When it comes to the components that TwingTec does need, the company is at an advantage here, too. It can piggyback on two industries that are currently burgeoning: electric cars and electric aviation. Not only are automotive companies investing vast sums in electric vehicles; hundreds of companies, from behemoths including Uber and Airbus to start-ups such as Volocopter, are pouring money into electric-powered ‘air taxis’ – passenger drones for urban mobility.
This investment will lead to the mass production of parts and therefore radically lower component costs for TwingTec. This is also, Rolf points out, a reason why traditional wind turbines will ultimately have their limits. ‘They can’t tie in many other mass-produced technologies from other markets and use that cost reduction to produce cheaper energy.’
Yet it’s in the longer term that TwingTec will prove itself a far more efficient alternative to wind turbines. And the reason, according to its CEO, lies out in the world’s deepest oceans.
‘I’m 100 per cent convinced that what really has to happen is that wind goes offshore into the sea,’ he says, ‘because there’s tons of space and perfect wind.’ Of course, we do already have offshore wind farms today, but these can only be constructed in relatively shallow waters, because the vertiginous towers have to be anchored to the seabed. This limits current wind farms to a very small number of regions where the water is shallow enough. By comparison, Rolf points out, TwingTec’s tethered drones don’t need a tower or any foundations, meaning they can fly from a floating platform.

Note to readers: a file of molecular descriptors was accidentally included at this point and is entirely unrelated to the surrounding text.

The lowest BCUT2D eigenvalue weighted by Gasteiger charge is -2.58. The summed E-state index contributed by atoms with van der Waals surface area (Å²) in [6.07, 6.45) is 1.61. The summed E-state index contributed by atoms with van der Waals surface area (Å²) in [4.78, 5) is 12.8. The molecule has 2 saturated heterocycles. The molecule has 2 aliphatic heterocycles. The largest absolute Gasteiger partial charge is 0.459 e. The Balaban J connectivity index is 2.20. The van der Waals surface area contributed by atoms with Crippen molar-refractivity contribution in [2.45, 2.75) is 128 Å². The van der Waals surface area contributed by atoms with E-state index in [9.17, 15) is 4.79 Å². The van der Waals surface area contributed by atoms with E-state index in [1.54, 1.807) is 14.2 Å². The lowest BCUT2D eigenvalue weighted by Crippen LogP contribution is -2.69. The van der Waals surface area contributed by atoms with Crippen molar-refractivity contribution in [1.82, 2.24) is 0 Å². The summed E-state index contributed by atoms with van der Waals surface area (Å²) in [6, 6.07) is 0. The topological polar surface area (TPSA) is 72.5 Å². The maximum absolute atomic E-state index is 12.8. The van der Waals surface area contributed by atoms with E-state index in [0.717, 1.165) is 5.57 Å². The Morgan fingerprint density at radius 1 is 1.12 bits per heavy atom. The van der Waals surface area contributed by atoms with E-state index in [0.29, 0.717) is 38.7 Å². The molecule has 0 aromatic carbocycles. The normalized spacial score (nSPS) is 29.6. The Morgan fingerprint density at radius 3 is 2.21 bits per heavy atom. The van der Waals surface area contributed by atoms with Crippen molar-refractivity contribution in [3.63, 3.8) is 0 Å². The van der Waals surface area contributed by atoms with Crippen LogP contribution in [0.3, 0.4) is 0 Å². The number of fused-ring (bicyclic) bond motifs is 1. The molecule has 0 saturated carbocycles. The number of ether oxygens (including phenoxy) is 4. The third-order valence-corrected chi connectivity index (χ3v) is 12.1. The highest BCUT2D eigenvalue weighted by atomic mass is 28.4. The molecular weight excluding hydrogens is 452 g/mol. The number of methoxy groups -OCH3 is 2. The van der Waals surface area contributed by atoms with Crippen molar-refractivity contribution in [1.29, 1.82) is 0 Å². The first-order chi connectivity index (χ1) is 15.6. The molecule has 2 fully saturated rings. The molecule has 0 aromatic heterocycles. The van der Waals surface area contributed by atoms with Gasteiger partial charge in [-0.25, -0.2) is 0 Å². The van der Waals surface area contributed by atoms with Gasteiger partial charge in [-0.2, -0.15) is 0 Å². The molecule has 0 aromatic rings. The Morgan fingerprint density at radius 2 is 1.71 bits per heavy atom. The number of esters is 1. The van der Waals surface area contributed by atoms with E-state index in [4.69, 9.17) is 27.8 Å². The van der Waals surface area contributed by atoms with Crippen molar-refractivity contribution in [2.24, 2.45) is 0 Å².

Not only would this have the advantage of exploiting the higher-velocity winds found further out at sea; it would also mitigate a secondary problem with wind turbines that is no less important: people generally don’t like the look of them. ‘We see this in Switzerland. People don’t like big structures being built in nature, because they create shadows and noise, and can also harm birds. There is widespread opposition to wind turbines here,’ says Rolf. Offshore, if you can go into deep water, the wind power plant won’t be visible from the shoreline and nobody will be disturbed. Plus, when there is no wind, the TwingTec drones can be grounded, making them even less obtrusive.
Despite all of these putative advantages, it must be said that the TwingTec system is still some way off being both commercially available and a genuine alternative to wind turbines, which after all have been invested in for decades now. Rolf and his team of eight engineers built a small-scale system in 2018 which had one main purpose: ‘To show that this is a feasible way of producing power.’ This was successful and proved the concept. Now they are building and testing a system that will produce constant power next year. ‘We have compared it to a wind turbine with the same power,’ says Rolf. ‘It’s incredible to see the amount of material we save. Only a box on the ground and a wing that is smaller than one blade of the turbine.’ Yet, even this system is too small to be economically viable, so they are still – by Rolf’s estimation – three years away from a commercial roll-out to market.